Phnom Penh police have refuted a late night social media claim of a “scam” by police officers, saying that the foreigner in question failed a breathalyser test and was fined the correct amount for driving under the influence (DUI) over the limit.

They noted that South African DJ/MC Franco du Toit was also driving at high speed, and not wearing a helmet.

Du Toit was caught at a checkpoint on Mao Tse Toung Boulevard in Phnom Penh’s Boeung Keng Kang commune and district on the night of March 1.

He took to Facebook immediately afterwards, claiming that police officers had taken his phone, assaulted him and threatened him with jail. The MC also shared a screenshot of a $250 dollar ABA transaction, which he alleged he was forced to pay.

He also responded to comments on his post, claiming that he had not drunk any alcohol and was only stopped and fined for not wearing a helmet.

“[They] tell me to pay into personal ABA. Please help to resolve this. SCAM. Only no helmet,” he wrote.

“They took my phone from me telling me I cannot leave if I don’t pay. Grabbed my neck and pushed me to the sidewalk. Told me I cannot take video or picture, they grabbed my phone out my hand when I called my girlfriend,” he added.

On March 2, the Phnom Penh Police quick reaction team issued a clarification, via its own Facebook page.

They explained that the Boeung Keng Kang police set up a checkpoint to test drivers for alcohol. 

They were approached by foreigner driving a 250cc motorcycle at high speed while not wearing a helmet, and stopped him for questioning.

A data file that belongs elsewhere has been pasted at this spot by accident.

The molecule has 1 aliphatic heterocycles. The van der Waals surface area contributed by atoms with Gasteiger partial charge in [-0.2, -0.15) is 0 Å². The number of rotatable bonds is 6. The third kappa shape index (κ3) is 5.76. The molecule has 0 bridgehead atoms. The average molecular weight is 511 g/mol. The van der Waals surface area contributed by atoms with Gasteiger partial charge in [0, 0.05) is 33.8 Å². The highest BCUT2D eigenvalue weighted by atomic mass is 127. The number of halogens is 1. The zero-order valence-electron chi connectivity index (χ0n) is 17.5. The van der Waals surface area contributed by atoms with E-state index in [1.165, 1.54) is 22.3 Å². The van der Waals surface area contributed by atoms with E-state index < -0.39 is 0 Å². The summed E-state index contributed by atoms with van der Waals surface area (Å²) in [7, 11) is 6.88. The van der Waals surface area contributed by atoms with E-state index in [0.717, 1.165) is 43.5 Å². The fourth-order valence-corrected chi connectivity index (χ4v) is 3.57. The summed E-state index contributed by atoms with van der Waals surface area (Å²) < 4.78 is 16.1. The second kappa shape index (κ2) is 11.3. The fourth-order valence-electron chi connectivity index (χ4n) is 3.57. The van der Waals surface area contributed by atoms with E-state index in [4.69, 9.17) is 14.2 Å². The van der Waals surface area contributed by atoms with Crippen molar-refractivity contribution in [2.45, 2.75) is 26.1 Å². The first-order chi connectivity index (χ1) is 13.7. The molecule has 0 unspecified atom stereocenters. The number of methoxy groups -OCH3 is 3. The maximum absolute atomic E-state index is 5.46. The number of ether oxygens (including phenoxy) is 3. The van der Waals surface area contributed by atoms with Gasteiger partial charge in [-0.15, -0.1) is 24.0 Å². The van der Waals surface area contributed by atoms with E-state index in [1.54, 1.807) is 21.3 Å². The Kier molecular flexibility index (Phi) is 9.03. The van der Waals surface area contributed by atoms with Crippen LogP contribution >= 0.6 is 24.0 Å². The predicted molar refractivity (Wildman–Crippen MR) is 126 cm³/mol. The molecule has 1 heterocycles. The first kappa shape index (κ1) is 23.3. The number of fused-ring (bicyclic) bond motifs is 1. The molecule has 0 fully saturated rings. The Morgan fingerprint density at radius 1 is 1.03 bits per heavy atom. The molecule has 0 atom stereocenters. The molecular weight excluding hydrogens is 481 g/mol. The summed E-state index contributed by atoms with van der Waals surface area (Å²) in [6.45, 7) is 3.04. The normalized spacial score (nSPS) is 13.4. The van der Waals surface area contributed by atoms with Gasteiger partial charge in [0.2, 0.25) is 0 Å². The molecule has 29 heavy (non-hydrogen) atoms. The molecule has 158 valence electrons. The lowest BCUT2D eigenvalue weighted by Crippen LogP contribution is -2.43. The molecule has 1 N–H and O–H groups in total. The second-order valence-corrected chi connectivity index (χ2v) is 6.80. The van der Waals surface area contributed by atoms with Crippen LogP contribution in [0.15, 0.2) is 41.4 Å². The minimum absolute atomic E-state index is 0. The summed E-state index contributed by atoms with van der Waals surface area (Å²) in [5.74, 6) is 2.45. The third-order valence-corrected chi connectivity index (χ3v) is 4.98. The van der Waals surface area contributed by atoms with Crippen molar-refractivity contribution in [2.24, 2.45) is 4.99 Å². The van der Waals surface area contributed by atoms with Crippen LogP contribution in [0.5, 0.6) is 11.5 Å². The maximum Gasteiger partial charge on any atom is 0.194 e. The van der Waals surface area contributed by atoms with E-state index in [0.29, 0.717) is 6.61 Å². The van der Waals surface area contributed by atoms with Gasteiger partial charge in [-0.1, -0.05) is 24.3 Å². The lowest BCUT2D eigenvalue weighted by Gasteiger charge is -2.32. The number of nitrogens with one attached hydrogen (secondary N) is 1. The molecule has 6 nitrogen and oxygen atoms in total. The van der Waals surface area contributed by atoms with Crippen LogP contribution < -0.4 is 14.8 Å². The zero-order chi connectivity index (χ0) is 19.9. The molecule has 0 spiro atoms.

Franco du Toit’ hand-writing letter of apology to Phnom Penh police he posted on Facebook on March 3.

“The officers told him to cooperate and take a breathalyser test. The result showed that his alcohol level was 0.91, far above the limit for drivers. Under article 10 of the Kingdom’s traffic laws, anyone caught driving with that alcohol level is to be fined one million riel ($250),” explained the clarification.

“The police also prevented him from driving any further, instructing him that a sober friend could drive it home, or he could return to collect it from the police station the following day,” it added.

They added that du Toit also took video while being stopped and sent it to a friend before being asked to delete it. Eventually, one of his sober friends arrived to drive the DJ and his motorcycle home.

The police notice suggested that du Toit had been fired from one nightclub position and was now working at another club. They also invited him to visit the Phnom Penh Police headquarters to resolve his perceived issue.

“The enforcement of the law is applied equally to everyone, no matter whether they are Cambodian or a foreigner. Our officers adhere to professional standards, which are based on strict legal principles,” explained the police.